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April 27, 2017

Skepta-cal No More: UK Rapper Brings Grime to Chicago


Courtesy of Cynthia Garcia

This Monday night, British rapper Joseph Adenuga, known as “Skepta,” took the stage in front of hundreds of excited Chicagoans at Concord Music Hall. He packed the venue to the brim, no doubt riding the wave of fame attained from his recent collaboration with fellow rapper Drake on the latter’s latest album More Life. Skepta, throughout the night, made a few brief references to his own latest album, Konnichiwa. Staying true to contemporary hip-hop performance style, Skepta delivered a show filled with floor-shaking bass, masterful rhythms and synths, and face-melting lyrics. 

Skepta’s body of work explores the possibilities of grime music, a subgenre of electronic music pioneered in London in the early 2000s. Grime draws on the Jamaican roots of dancehall music, which recently gained prominence in Drake’s “Controlla” with its pertinent sound clips and use of Jamaican patois in its lyrics. If Drake’s collaboration with Skepta is any indication of current trends and music fashions, then we can expect to see many more artists soon incorporating and exploring grime. 

When Skepta took the stage, there was a massive roar of approval from the audience, further prompted by an admission that it was his first Chicago appearance. Hundreds of 20- and 30-somethings piled onto the sticky, beer-covered floor to see the rapper work his performative magic live. Skepta did not disappoint, and launched the show by performing the titular song of his latest album, Konnichiwa. Skepta’s style is mainly characterized by his cool, raspy voice over an electronic medley of scratchy “808” drum machines or melodic pirouettes on synths. In the aggressive and jagged style typical of Grime music, the song begins with a tranquil female voice—“looking for me/ konnichiwa”—before devolving into an air raid siren interspersed with tinkling glass fragments and an ominous piano backing.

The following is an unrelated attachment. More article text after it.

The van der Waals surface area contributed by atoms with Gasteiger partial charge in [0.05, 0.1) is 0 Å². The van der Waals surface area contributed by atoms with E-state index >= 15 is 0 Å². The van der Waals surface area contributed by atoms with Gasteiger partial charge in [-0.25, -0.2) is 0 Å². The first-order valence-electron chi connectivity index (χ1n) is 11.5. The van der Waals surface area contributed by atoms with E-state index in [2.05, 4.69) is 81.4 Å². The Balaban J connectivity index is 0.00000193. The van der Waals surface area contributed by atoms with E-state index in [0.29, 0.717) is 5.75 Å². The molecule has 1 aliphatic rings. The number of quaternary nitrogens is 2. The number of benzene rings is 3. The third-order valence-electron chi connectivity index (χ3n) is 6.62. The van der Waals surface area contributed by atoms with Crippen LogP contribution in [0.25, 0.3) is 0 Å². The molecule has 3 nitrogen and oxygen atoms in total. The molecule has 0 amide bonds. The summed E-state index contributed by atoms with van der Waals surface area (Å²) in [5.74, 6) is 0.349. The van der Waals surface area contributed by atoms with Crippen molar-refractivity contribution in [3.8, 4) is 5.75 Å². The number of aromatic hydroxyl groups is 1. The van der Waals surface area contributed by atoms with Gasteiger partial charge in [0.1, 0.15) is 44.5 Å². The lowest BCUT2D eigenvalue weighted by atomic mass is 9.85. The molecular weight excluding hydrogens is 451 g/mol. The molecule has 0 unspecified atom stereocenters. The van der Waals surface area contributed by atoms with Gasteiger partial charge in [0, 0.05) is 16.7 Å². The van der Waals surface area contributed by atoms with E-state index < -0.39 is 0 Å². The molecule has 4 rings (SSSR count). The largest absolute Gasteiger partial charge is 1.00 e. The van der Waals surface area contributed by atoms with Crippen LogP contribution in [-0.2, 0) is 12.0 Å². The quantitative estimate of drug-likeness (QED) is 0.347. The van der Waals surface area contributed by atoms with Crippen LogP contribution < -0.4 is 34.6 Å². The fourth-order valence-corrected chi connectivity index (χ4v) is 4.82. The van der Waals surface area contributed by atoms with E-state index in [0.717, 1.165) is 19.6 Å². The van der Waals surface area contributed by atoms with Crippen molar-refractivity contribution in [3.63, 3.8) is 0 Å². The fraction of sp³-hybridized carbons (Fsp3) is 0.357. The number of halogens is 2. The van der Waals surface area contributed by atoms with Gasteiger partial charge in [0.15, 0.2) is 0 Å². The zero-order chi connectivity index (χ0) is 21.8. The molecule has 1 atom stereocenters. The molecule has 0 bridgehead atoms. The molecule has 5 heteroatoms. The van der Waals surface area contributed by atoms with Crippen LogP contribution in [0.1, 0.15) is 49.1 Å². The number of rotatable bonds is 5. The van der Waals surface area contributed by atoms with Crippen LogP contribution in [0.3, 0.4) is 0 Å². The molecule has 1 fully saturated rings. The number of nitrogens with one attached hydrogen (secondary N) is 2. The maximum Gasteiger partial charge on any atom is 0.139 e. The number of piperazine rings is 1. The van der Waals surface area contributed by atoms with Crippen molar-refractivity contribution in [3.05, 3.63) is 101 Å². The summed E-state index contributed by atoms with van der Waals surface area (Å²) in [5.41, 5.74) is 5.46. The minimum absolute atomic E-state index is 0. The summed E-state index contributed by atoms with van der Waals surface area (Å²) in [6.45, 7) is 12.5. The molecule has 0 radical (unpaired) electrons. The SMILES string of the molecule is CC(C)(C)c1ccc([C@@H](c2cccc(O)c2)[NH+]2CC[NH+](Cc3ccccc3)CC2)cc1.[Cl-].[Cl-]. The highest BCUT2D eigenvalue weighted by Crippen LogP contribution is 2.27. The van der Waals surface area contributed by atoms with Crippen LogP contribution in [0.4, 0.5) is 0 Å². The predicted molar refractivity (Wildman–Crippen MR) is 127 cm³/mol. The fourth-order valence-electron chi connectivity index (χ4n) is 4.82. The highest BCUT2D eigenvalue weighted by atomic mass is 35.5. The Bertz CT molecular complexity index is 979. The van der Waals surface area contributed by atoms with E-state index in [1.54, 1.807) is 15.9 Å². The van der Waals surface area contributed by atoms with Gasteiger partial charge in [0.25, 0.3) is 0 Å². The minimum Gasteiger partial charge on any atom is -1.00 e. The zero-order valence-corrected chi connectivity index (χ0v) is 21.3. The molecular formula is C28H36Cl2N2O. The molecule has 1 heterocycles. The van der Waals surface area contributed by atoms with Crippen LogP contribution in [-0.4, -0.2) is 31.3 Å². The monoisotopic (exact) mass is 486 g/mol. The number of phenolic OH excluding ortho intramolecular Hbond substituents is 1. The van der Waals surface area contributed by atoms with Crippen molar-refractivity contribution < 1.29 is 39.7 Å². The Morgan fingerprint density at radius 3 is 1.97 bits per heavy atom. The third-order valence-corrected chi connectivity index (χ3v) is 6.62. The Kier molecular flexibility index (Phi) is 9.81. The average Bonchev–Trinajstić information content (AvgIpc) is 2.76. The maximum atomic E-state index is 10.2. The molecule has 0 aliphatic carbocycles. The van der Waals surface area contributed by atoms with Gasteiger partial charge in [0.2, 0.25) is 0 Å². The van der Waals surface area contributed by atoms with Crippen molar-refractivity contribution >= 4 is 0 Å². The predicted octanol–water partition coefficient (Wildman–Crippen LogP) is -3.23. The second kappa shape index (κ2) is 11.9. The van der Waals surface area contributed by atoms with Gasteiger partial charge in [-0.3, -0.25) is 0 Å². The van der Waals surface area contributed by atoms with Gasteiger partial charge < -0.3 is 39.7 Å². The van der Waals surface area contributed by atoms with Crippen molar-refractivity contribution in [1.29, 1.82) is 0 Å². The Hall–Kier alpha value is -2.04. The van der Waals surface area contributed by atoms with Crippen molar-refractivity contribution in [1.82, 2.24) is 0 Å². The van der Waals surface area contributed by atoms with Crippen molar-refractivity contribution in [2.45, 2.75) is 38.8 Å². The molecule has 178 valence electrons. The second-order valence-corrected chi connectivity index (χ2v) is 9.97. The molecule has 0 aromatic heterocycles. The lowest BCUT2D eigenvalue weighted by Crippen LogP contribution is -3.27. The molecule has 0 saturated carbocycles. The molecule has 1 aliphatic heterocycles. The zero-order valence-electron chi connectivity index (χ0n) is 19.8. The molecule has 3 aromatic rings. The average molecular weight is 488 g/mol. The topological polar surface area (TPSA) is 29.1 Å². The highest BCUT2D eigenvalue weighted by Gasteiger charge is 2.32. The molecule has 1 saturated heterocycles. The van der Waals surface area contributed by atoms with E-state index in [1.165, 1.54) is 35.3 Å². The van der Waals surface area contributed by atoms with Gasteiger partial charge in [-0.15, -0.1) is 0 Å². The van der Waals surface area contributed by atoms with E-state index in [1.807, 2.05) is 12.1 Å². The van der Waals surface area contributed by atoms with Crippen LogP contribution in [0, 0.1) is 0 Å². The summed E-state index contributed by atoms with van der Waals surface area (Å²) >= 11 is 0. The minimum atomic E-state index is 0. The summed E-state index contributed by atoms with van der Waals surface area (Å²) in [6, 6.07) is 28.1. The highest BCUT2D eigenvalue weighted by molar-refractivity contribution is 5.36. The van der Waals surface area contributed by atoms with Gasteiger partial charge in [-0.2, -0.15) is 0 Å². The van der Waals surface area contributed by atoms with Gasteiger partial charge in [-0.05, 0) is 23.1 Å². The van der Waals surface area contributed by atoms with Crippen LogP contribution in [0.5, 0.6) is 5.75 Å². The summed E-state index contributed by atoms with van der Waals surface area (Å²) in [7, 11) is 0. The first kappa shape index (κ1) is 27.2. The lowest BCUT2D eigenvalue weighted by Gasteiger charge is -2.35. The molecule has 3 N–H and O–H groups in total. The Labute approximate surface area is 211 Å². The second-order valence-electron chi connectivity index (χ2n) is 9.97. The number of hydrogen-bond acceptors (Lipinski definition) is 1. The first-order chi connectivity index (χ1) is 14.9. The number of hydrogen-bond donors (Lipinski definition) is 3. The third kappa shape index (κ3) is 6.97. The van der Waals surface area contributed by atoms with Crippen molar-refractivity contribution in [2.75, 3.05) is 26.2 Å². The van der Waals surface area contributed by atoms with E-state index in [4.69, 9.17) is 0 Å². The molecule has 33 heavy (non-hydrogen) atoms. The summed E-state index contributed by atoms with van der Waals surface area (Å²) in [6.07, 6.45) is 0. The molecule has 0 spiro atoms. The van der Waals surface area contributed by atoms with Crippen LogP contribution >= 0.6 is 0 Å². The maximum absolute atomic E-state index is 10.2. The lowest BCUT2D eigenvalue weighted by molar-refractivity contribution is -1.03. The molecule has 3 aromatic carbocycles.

Skepta’s songs incited the audience into a frenzy from the sheer intensity of the music coupled with the fluidity and cultural pertinence of his lyrics. One song, “It Ain’t Safe,” points to the crime and volatility of Skepta’s hometown of Tottenham, North London, where riots broke out in 2011. The Chicago audience tapped into a sense of a dark and “grimy” solidarity as the song repeated “It ain’t safe on the block / not even for the cops.”  

During many parts of the show, Skepta’s D.J. cut the sound from the song to let the audience finish the lyrics. During one song, Skepta even stopped the track midway to restart it more powerfully. “Energy!” he demanded of the crowd as they cheered in approval. The song in question was “That’s Not Me,” a critique of materialism overlaid with blobby, whimsical synth notes.  

All things considered, Skepta delivered an incredible performance that more than satisfied its fiery attendees. Chicago might prove an effective staging ground for Grime, as well as for new, experimental music ventures. The rapper’s gritty exploration of urban motifs surely has new potency when put into the context of the city of Chicago. 

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